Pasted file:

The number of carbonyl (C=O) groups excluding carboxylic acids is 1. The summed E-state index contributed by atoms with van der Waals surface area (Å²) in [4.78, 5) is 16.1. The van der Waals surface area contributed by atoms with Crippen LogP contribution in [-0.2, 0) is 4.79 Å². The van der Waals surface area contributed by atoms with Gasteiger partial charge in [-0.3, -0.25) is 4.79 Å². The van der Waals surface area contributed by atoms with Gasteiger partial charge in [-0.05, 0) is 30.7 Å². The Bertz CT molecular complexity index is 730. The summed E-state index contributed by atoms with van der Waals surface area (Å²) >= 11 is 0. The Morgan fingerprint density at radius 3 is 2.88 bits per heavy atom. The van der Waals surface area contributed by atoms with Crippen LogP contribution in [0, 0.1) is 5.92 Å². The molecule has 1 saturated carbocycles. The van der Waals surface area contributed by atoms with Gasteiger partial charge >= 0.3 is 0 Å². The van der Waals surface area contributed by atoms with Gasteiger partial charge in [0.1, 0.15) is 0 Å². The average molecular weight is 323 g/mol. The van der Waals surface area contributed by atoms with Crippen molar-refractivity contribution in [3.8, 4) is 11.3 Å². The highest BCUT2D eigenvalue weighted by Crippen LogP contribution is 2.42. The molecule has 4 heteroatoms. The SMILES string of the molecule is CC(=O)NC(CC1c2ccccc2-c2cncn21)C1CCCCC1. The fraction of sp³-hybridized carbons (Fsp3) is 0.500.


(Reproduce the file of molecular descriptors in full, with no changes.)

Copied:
The number of carbonyl (C=O) groups excluding carboxylic acids is 1. The summed E-state index contributed by atoms with van der Waals surface area (Å²) in [4.78, 5) is 16.1. The van der Waals surface area contributed by atoms with Crippen LogP contribution in [-0.2, 0) is 4.79 Å². The van der Waals surface area contributed by atoms with Gasteiger partial charge in [-0.3, -0.25) is 4.79 Å². The van der Waals surface area contributed by atoms with Gasteiger partial charge in [-0.05, 0) is 30.7 Å². The Bertz CT molecular complexity index is 730. The summed E-state index contributed by atoms with van der Waals surface area (Å²) >= 11 is 0. The Morgan fingerprint density at radius 3 is 2.88 bits per heavy atom. The van der Waals surface area contributed by atoms with Crippen LogP contribution in [0, 0.1) is 5.92 Å². The molecule has 1 saturated carbocycles. The van der Waals surface area contributed by atoms with Gasteiger partial charge >= 0.3 is 0 Å². The van der Waals surface area contributed by atoms with Gasteiger partial charge in [0.1, 0.15) is 0 Å². The average molecular weight is 323 g/mol. The van der Waals surface area contributed by atoms with Crippen molar-refractivity contribution in [3.8, 4) is 11.3 Å². The highest BCUT2D eigenvalue weighted by Crippen LogP contribution is 2.42. The molecule has 4 heteroatoms. The SMILES string of the molecule is CC(=O)NC(CC1c2ccccc2-c2cncn21)C1CCCCC1. The fraction of sp³-hybridized carbons (Fsp3) is 0.500.